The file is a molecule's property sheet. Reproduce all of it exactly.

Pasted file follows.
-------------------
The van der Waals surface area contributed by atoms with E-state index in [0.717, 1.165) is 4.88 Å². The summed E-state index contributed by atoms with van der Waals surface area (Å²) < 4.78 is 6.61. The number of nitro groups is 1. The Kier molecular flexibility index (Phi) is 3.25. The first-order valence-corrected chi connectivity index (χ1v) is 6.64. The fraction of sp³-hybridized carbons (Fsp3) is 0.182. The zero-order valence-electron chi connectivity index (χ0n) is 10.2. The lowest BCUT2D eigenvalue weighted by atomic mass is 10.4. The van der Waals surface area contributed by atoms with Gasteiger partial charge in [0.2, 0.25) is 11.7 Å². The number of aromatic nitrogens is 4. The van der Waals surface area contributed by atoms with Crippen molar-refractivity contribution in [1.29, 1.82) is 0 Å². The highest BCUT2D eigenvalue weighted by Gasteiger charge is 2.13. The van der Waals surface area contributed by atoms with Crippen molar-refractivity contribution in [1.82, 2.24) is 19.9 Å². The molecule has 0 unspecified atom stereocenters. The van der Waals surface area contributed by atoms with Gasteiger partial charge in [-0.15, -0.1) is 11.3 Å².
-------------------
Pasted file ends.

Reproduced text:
The van der Waals surface area contributed by atoms with E-state index in [0.717, 1.165) is 4.88 Å². The summed E-state index contributed by atoms with van der Waals surface area (Å²) < 4.78 is 6.61. The number of nitro groups is 1. The Kier molecular flexibility index (Phi) is 3.25. The first-order valence-corrected chi connectivity index (χ1v) is 6.64. The fraction of sp³-hybridized carbons (Fsp3) is 0.182. The zero-order valence-electron chi connectivity index (χ0n) is 10.2. The lowest BCUT2D eigenvalue weighted by atomic mass is 10.4. The van der Waals surface area contributed by atoms with Gasteiger partial charge in [0.2, 0.25) is 11.7 Å². The number of aromatic nitrogens is 4. The van der Waals surface area contributed by atoms with Crippen molar-refractivity contribution in [1.29, 1.82) is 0 Å². The highest BCUT2D eigenvalue weighted by Gasteiger charge is 2.13. The van der Waals surface area contributed by atoms with Crippen molar-refractivity contribution in [1.82, 2.24) is 19.9 Å². The molecule has 0 unspecified atom stereocenters. The van der Waals surface area contributed by atoms with Gasteiger partial charge in [-0.15, -0.1) is 11.3 Å².